“Once punters had bought, they were on their own as far as we were concerned,” she says. “It was always easier to sell new property off-plan to new buyers than flog existing stock.”
Neaves insists all Ocean Estates sales executives used the same sales techniques as her and that such methods were sanctioned and enforced by company bosses. “I know that I sound like a real sod. I was. But the truth is that was what the company wanted me and all their staff to be. They trained us to act like that.”
To most observers, Neaves’s story sounds implausible. Surely buyers would not fall for sales patter that promised staggering capital growth of up to 40%? She says it worked because “I was trained to be good at misleading people — but also when people come out here to buy, they tend to leave their brains behind. They really want to believe in something that is too good to be true”.
But if she was so disgusted by what she was doing, why did she work for them for two years before quitting? “Ocean are very good at keeping staff hooked in by paying commission three to six months after a sale. I was always owed lots of money, so I carried on until I couldn’t take it any more.”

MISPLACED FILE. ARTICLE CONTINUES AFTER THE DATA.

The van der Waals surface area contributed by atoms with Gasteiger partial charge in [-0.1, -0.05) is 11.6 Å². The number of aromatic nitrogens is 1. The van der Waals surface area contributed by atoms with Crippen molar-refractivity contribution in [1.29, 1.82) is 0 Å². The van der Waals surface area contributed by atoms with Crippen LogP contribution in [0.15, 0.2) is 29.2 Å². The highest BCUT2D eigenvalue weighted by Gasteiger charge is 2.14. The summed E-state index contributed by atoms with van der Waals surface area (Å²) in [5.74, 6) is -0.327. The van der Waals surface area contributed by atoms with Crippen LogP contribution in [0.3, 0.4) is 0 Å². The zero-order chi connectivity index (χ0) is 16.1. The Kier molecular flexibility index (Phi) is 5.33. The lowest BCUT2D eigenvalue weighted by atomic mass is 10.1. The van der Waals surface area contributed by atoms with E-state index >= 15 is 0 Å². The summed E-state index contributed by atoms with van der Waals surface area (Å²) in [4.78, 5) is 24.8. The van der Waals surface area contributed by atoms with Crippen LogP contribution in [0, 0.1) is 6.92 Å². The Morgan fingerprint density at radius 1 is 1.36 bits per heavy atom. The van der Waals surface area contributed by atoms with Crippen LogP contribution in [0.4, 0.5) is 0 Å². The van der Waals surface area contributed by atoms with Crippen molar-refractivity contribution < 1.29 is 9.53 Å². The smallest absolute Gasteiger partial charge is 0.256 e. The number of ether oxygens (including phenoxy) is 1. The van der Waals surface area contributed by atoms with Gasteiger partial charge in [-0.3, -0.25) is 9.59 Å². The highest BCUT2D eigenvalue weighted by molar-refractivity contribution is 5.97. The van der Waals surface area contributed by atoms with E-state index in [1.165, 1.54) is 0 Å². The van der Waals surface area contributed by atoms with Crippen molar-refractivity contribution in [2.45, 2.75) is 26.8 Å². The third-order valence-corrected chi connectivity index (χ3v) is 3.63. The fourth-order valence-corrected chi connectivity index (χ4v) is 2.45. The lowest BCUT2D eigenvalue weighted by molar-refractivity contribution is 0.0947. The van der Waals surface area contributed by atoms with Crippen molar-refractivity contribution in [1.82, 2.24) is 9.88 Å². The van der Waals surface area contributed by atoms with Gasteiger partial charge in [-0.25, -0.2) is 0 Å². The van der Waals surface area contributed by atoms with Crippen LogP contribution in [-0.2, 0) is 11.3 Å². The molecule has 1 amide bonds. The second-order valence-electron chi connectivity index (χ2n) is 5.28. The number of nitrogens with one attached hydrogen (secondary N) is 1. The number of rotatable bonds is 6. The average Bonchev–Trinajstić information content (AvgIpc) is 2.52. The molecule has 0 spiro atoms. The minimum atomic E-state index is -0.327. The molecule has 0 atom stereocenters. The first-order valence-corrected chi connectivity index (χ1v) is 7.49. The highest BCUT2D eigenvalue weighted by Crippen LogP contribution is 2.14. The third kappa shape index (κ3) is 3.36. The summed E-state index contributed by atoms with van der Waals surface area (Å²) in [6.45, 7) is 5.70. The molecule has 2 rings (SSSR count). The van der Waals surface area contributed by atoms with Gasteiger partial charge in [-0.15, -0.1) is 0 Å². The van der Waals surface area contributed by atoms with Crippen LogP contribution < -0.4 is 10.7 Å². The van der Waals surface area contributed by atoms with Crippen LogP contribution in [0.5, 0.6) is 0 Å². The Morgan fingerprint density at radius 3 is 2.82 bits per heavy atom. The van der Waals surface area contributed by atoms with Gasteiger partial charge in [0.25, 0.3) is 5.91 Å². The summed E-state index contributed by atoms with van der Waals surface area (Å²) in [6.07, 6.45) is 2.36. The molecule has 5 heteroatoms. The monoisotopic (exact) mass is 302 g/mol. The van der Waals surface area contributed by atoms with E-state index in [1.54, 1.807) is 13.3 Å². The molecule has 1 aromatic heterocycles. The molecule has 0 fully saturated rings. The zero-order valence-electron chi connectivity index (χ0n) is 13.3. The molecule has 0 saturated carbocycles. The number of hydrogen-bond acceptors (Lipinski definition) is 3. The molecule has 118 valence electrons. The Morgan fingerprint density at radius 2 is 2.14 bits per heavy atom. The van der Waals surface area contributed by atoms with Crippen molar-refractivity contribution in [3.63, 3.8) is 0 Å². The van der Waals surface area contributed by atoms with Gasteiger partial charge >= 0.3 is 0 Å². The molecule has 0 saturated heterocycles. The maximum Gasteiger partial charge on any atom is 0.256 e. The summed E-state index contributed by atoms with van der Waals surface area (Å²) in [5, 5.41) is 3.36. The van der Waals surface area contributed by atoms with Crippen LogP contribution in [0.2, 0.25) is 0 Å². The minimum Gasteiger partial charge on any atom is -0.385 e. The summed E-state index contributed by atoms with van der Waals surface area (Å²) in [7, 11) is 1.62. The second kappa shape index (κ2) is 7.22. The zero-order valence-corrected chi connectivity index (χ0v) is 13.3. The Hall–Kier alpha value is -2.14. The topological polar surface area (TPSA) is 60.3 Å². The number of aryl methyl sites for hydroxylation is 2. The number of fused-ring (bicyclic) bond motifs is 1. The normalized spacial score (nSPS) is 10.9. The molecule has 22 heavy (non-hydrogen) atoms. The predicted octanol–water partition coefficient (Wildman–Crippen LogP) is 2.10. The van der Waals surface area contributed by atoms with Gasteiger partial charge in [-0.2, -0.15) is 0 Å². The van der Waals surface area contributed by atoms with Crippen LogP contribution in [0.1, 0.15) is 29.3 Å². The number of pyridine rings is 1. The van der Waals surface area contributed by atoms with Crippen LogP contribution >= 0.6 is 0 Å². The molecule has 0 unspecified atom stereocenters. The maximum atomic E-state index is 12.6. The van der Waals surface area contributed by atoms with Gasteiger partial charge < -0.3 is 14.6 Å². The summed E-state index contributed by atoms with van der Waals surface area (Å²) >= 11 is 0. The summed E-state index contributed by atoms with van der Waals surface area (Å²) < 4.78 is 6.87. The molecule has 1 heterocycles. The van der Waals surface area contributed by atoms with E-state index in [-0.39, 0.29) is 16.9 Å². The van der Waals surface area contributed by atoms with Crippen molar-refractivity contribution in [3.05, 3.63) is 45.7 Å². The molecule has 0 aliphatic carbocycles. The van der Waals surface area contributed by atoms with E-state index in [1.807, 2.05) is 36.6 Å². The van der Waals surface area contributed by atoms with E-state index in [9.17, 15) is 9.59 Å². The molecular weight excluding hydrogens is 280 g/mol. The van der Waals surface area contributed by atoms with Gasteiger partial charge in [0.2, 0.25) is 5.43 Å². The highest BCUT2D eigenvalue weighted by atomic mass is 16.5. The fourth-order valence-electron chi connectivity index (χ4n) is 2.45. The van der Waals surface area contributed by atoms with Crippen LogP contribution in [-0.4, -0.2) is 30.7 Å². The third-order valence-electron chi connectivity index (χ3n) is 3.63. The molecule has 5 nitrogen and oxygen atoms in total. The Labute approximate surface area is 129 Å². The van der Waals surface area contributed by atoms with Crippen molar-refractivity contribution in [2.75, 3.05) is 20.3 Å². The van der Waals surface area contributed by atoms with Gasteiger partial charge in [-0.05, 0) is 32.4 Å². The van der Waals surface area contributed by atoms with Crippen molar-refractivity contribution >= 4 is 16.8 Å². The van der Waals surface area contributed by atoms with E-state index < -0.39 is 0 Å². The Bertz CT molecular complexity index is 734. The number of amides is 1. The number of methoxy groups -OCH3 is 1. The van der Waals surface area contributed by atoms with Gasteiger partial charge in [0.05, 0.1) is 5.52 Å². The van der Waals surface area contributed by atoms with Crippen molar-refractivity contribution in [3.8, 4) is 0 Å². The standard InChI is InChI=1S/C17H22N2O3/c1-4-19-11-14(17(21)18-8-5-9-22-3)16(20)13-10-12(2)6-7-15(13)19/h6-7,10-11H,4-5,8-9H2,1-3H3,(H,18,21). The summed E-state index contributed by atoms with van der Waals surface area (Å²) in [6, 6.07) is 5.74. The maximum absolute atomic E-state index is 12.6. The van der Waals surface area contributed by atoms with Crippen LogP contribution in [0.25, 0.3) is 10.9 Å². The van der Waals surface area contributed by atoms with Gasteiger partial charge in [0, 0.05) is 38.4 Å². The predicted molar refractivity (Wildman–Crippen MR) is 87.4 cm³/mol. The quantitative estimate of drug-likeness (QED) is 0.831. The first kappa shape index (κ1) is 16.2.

The last straw was when she was told “to do a hands-free” on an 80-year-old woman who couldn’t afford to invest and had asked her not to call her again. “My manager simply said: ‘Put her on hands-free and let’s close her.’ I felt like I was robbing her of her life savings. I felt physically sick.”
Standing outside Malaga airport on a muggy Saturday morning, Neaves says she still feels sick when she sees so many innocent investors heading off with Ocean Estates’ representatives “to live your dream!” “I’m ashamed at what I did and I don’t want any other buyers to suffer. That is why I am talking to The Sunday Times. I worked for Ocean but there are plenty of other firms who pull the same tricks. If anyone is thinking of investing in property in southern Spain, my advice is: be very cautious, don’t go on inspection weekends, go and explore the area on your own first, talk to a number of agents but don’t sign anything until you are 100% happy with your purchase, and get independent legal and financial advice.” That way, she smiles, “you might just find your place in the sun.

Please note – Ocean Estates no longer operate in Spain.